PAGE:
…given the new rules on tax relief of mortgage interest?
In a recent post we outlined the new rules which will restrict tax relief of mortgage interest for those with buy to let properties. Just to be clear that the tax relief will not be fully restricted to the basic rate of 20% until 2020-21. Until 2017-18, individual landlords will still be able to deduct all finance costs from their rental income to arrive at the amount of on which they have to pay tax. For a 40% taxpayer with yearly rental income of £9,600 and annual finance costs of £6,000 this would mean a tax bill on the rental income of £1,440. The gradual reduction of tax relief starts in the 2017-18 tax year. Then the amount of finance costs landlords are able to deduct from rental income goes down to 75%. But in addition, they will be able to subtract tax relief at 20% on the remaining 25% of finance costs from the amount of tax payable which, given the same scenario as before would mean a tax bill of £1,740. In 2018-19, the finance cost deduction goes down to 50% with 50% given as a basic-rate tax reduction resulting in a tax bill of £2,040. In 2019-20 the figures are 25% deduction, basic-rate relief on 75% of finance costs and a tax bill of £2,340. When fully basic-rate restricted tax relief comes into force, the equivalent tax bill would be £2,640, which is £1,200 more than under the current system.
Given this restriction to tax relief on mortgage interest some landlords have looked at the possibility of operating through a company separating the property rental income from their regular PAYE and other personal income. Instead rental income would be considered business income and once the property or properties are within a corporate vehicle they benefit from full relief for loan interest. If you own a property in your own name, the profits you make from renting it out are added to your other earnings and taxed as income tax at your marginal rate. If instead you hold it within a company, the profits will be liable for corporation tax currently at 20% (if profits are below £300,000), which means your tax liability is halved compared to if you are paying income tax at a rate of 40% or higher.
If you do go ahead and decide to operate through a company you should be aware of the following:
- You must be careful to do it correctly otherwise you could trigger a large capital gains tax liability on the property if you need to sell. The property would then end up being treated as a disposal by the company.
- There are additional costs for legal set-up, and the ongoing compliance and administration fees of operating though a company – including filing annual company accounts.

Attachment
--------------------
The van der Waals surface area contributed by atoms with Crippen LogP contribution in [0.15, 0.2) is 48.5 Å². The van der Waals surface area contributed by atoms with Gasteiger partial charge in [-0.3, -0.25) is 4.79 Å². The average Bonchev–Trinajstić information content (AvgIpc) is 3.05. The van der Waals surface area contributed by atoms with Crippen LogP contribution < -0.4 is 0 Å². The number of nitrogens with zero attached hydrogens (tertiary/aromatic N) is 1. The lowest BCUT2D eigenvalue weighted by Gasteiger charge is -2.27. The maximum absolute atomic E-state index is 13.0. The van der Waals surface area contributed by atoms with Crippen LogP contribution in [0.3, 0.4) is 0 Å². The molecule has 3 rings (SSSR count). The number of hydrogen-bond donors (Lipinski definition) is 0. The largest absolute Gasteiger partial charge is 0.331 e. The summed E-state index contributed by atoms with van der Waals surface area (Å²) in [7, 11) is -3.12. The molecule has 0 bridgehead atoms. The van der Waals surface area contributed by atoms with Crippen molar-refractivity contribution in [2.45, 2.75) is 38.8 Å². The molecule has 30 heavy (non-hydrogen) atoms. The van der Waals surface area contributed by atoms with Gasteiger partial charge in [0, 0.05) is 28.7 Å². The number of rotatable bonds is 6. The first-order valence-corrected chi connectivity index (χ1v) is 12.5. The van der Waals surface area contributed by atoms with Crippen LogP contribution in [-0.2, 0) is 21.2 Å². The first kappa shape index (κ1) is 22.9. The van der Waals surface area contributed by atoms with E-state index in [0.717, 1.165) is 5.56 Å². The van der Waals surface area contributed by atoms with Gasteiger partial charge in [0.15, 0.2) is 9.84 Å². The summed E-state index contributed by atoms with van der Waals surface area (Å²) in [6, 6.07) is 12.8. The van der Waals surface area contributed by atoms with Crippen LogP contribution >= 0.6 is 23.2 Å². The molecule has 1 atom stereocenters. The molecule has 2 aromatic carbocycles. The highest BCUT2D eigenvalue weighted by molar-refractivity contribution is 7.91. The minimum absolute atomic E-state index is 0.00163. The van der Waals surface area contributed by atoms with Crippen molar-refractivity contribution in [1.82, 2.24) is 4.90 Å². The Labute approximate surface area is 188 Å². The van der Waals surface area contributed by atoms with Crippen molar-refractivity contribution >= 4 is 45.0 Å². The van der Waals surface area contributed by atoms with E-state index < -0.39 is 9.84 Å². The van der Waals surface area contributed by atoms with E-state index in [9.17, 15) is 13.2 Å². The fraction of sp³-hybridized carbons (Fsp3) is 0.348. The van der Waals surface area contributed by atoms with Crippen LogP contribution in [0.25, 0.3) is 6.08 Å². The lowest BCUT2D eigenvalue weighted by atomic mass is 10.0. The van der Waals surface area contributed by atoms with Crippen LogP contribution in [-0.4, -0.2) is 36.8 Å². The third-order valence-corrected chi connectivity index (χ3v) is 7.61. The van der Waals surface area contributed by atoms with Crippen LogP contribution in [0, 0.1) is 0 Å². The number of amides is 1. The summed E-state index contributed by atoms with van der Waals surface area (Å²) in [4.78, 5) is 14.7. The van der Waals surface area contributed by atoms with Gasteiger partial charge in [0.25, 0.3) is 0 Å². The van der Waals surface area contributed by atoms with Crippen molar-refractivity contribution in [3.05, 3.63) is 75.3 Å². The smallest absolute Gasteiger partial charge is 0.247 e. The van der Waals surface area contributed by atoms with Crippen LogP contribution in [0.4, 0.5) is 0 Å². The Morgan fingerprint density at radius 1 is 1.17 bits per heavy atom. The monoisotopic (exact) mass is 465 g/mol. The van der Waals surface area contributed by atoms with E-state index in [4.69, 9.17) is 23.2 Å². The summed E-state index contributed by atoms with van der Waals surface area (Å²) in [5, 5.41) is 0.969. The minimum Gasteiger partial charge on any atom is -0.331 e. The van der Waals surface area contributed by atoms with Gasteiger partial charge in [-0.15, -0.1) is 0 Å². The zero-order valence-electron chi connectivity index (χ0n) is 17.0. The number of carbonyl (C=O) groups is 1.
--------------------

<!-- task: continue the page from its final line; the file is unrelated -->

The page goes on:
- One of the biggest issues you will face is your access to finance will be more limited. Many buy-to-let lenders will not lend to limited companies at all. Some may do so if they are given a personal guarantee by the directors, but for the most part the only option for a company is to use commercial lenders. Commercial finance is harder to come by with the interest rates tending to be higher (and often on repayment rather than interest-only terms), and at lower loan-to-value ratios.
- To draw any money out of the company you will have to do so by way of a dividend and that will be taxable after the new standard of £5,000 allowance comes into force next year. Basic rate taxpayers will pay 7.5 per cent tax on any additional dividend income, higher rate taxpayers will pay 32.5 per cent and additional rate taxpayers 38.1 per cent.
- Recent changes made to stamp duty land tax rules mean that a company will pay 15% tax on all purchases over £500,000; below this standard stamp duty applies: 1 per cent for properties up from £125,000 to £250,000, and 3 per cent on properties from £251,000 to £500,000. In addition if you are fortunate to have investment property held in a company which has a value in excess of £2 million there will be an additional liability to the annual tax on enveloped dwellings (ATED).
So when should you consider operating through a company? The answer of course is it depends on your individual circumstances. Much will depend on:
- How much income you and your spouse or partner earn. If you are paying income tax at 40% or higher, and you do not have a lower-earning spouse whose name the property income could be put into paying 20% corporation tax rather than 40%+ income tax is going to be more attractive.
- How many properties you hold. The extra costs involved in operating through a company will be similar whether you have one or several properties. The more properties you own may mean that operating through a company is more beneficial.
- Are you a property trader or investor? If you buy a property to make value-adding improvements and sell on for a profit, then you will be a trader and as such you are likely to be best off buying and selling as a limited company.
- What is your exit strategy with regard to the properties? If it is your plan to pass on your properties to your children and grandchildren holding them within a company if structured correctly could result in IHT savings.
Finally of course you should always bear in mind that the current tax rules relating to buy to let properties could be changed by the Government in the future; indeed mortgage interest relief for companies that are just investment property vehicles could be withdrawn. At the very least investors should wait for the Autumn Statement on 25th November to see if the Government decide to tinker with this area further.
If you have any queries regarding the taxation of buy to let properties then do contact us.